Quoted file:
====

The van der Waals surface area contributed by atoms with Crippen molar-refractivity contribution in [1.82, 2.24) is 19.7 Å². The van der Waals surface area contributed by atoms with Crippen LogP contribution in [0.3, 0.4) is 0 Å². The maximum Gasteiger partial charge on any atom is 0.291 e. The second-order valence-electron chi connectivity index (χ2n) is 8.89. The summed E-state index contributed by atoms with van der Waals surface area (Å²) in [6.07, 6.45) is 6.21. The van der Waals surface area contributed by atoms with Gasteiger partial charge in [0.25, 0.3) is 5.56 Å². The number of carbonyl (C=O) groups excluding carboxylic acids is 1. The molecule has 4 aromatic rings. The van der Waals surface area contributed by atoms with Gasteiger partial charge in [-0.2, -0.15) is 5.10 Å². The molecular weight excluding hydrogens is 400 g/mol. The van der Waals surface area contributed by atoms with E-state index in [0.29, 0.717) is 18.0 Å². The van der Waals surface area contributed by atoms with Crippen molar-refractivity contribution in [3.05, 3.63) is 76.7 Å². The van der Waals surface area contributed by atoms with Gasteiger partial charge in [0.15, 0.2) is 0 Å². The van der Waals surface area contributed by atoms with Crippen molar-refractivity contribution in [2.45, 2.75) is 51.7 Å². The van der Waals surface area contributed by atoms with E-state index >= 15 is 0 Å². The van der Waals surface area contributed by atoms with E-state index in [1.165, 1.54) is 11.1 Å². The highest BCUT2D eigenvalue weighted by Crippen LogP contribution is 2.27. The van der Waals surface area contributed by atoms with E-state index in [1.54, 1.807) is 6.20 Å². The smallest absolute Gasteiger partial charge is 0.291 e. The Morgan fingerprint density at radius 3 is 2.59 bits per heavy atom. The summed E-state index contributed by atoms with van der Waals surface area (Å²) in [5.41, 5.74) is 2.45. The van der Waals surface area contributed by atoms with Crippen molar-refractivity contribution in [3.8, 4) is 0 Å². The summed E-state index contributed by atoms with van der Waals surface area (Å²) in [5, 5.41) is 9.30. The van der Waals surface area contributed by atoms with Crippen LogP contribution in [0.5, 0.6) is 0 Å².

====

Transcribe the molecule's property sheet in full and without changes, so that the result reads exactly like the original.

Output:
The van der Waals surface area contributed by atoms with Crippen molar-refractivity contribution in [1.82, 2.24) is 19.7 Å². The van der Waals surface area contributed by atoms with Crippen LogP contribution in [0.3, 0.4) is 0 Å². The maximum Gasteiger partial charge on any atom is 0.291 e. The second-order valence-electron chi connectivity index (χ2n) is 8.89. The summed E-state index contributed by atoms with van der Waals surface area (Å²) in [6.07, 6.45) is 6.21. The van der Waals surface area contributed by atoms with Gasteiger partial charge in [0.25, 0.3) is 5.56 Å². The number of carbonyl (C=O) groups excluding carboxylic acids is 1. The molecule has 4 aromatic rings. The van der Waals surface area contributed by atoms with Gasteiger partial charge in [-0.2, -0.15) is 5.10 Å². The molecular weight excluding hydrogens is 400 g/mol. The van der Waals surface area contributed by atoms with E-state index in [0.29, 0.717) is 18.0 Å². The van der Waals surface area contributed by atoms with Crippen molar-refractivity contribution in [3.05, 3.63) is 76.7 Å². The van der Waals surface area contributed by atoms with Gasteiger partial charge in [0.15, 0.2) is 0 Å². The van der Waals surface area contributed by atoms with Crippen molar-refractivity contribution in [2.45, 2.75) is 51.7 Å². The van der Waals surface area contributed by atoms with E-state index >= 15 is 0 Å². The van der Waals surface area contributed by atoms with E-state index in [1.165, 1.54) is 11.1 Å². The highest BCUT2D eigenvalue weighted by Crippen LogP contribution is 2.27. The van der Waals surface area contributed by atoms with E-state index in [1.54, 1.807) is 6.20 Å². The smallest absolute Gasteiger partial charge is 0.291 e. The Morgan fingerprint density at radius 3 is 2.59 bits per heavy atom. The summed E-state index contributed by atoms with van der Waals surface area (Å²) in [5.41, 5.74) is 2.45. The van der Waals surface area contributed by atoms with Crippen molar-refractivity contribution in [3.8, 4) is 0 Å². The summed E-state index contributed by atoms with van der Waals surface area (Å²) in [5, 5.41) is 9.30. The van der Waals surface area contributed by atoms with Crippen LogP contribution in [0.5, 0.6) is 0 Å².